VANED BAFFLE FOR OPTICAL SMOKE DETECTOR RELATED APPLICATION This application is a continuation in part of our copending application for OPTICAL SMOKE DETEC- TOR, Ser. No. 382,058, filed July 24, 1973, now U.S. Pat. No. 3,863,076.
DRAWINGS FIG. 1 is an isometric view of a fully assembled and enclosed optical smoke detector;
FIG. 2 is an exploded isometric of the detector with its face panel removed;
FIG. 3 is an enlarged, exploded isometric view of the detector with its outer cover removed;
FIG. 4. is an isometric view with its inner cover removed, showing its optical block and an inner vaned baffle shown exploded;
FIG. 5 is an isometric view of the optical block assembled;
FIG. 6 is a further enlarged, exploded isometric view of the optical block;
FIG. 7 is an enlarged horizontal section of the assembled detector view from plane 77 of FIG. 3;
FIG. 8 is a fragmentary section view from plane 88 of FIG. 1;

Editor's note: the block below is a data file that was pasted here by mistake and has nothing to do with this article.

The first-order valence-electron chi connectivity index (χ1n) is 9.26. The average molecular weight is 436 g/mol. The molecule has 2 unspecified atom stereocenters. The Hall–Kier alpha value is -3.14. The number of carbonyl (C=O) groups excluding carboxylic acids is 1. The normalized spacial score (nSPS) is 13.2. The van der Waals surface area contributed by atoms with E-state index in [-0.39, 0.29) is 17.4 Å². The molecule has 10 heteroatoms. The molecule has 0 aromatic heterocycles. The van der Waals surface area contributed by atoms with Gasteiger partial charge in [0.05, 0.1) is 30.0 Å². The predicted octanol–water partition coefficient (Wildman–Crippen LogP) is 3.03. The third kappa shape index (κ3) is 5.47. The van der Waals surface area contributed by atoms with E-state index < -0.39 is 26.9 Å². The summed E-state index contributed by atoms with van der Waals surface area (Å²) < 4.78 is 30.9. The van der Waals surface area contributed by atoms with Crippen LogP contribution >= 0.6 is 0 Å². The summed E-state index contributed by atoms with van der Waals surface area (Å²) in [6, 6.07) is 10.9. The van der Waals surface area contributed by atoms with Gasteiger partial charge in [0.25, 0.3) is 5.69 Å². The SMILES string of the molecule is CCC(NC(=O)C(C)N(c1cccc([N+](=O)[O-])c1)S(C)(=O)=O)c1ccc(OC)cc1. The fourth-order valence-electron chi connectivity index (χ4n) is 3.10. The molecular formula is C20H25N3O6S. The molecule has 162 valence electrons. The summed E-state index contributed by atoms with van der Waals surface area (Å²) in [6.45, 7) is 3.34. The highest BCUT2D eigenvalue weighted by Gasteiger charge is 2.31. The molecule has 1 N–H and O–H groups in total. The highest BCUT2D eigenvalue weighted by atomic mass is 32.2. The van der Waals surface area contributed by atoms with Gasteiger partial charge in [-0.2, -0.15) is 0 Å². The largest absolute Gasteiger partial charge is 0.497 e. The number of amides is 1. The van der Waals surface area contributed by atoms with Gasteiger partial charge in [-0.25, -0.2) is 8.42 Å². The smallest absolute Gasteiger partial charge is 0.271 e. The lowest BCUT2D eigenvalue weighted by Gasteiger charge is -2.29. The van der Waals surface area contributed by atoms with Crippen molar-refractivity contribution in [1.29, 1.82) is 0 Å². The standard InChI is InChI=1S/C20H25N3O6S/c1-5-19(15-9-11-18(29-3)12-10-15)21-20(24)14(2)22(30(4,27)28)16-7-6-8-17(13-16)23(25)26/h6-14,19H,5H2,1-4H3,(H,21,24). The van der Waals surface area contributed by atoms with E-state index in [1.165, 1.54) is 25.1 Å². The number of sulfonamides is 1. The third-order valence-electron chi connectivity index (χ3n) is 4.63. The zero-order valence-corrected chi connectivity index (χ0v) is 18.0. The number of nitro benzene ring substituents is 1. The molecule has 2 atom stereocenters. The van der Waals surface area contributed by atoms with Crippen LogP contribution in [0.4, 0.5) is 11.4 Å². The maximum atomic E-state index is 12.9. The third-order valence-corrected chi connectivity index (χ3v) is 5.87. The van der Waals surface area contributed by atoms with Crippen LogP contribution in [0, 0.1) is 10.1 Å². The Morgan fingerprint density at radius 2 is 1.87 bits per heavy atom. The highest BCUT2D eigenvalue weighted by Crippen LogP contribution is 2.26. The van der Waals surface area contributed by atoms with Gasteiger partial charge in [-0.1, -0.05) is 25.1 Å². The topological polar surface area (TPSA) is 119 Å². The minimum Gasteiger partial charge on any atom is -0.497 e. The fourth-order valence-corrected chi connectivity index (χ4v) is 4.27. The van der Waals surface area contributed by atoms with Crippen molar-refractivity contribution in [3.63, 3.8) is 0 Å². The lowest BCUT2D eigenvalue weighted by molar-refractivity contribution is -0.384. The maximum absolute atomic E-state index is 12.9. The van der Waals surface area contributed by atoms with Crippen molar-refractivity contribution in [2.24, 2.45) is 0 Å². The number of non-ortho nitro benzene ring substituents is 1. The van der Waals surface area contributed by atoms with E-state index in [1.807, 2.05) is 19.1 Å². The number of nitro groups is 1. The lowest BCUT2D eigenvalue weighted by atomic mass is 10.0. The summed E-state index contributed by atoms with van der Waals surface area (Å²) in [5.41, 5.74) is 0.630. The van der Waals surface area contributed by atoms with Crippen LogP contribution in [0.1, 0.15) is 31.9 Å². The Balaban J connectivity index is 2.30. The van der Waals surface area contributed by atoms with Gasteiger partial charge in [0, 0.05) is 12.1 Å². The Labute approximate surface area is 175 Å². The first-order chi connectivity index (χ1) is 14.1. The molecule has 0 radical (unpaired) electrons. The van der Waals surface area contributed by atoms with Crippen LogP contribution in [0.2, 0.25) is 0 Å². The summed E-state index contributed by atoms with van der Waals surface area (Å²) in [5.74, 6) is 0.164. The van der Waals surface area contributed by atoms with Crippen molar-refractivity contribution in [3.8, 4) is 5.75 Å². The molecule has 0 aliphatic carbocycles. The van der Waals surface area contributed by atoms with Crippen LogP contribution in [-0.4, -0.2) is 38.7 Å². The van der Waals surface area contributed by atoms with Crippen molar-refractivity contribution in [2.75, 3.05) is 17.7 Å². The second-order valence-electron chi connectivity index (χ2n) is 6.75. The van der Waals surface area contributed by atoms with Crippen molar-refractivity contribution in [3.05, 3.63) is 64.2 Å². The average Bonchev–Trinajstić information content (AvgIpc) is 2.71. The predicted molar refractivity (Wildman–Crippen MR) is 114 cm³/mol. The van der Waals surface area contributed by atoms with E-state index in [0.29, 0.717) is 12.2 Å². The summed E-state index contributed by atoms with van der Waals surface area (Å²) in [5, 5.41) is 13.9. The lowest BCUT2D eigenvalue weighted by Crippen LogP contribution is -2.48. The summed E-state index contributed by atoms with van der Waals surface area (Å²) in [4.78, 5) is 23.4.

FIG. 9 is a fragmentary vertical section viewed from plane 99 of FIG. 1;
FIG. 10 is bottom plan view from plane 1010 of FIG. 9 of the inner and outer covers and face plate assembled; and
FIG. 11 is a bottom plan view of the vaned baffle shown exploded in FIG. 3.
DESCRIPTION Generally As shown in FIGS. 1 to 4 and 7 an optical smoke detector generally comprises a molded plastic base I having a bottom wall 2 and a semicircularside wall 3, a molded plastic optical block assembly 4 including an optical block 6 and a printed circuit board 7. Over the optical block and base is a two part dark chamber cover of molded plastic including an inner cover 8 and an outer cover 9. Outside these operative parts of the detector are a molded plastic enclosing ring 11 and face plate 12.
As shown particularly in FIGS. 4 and 7 the electronic components of the detector comprise an exciter lamp 13, a smoke sensing photocell 14, a compensating photocell 16, a transformer T with alternating current input leads A, C and an alarm horn H, all connected to the printed circuit board 7.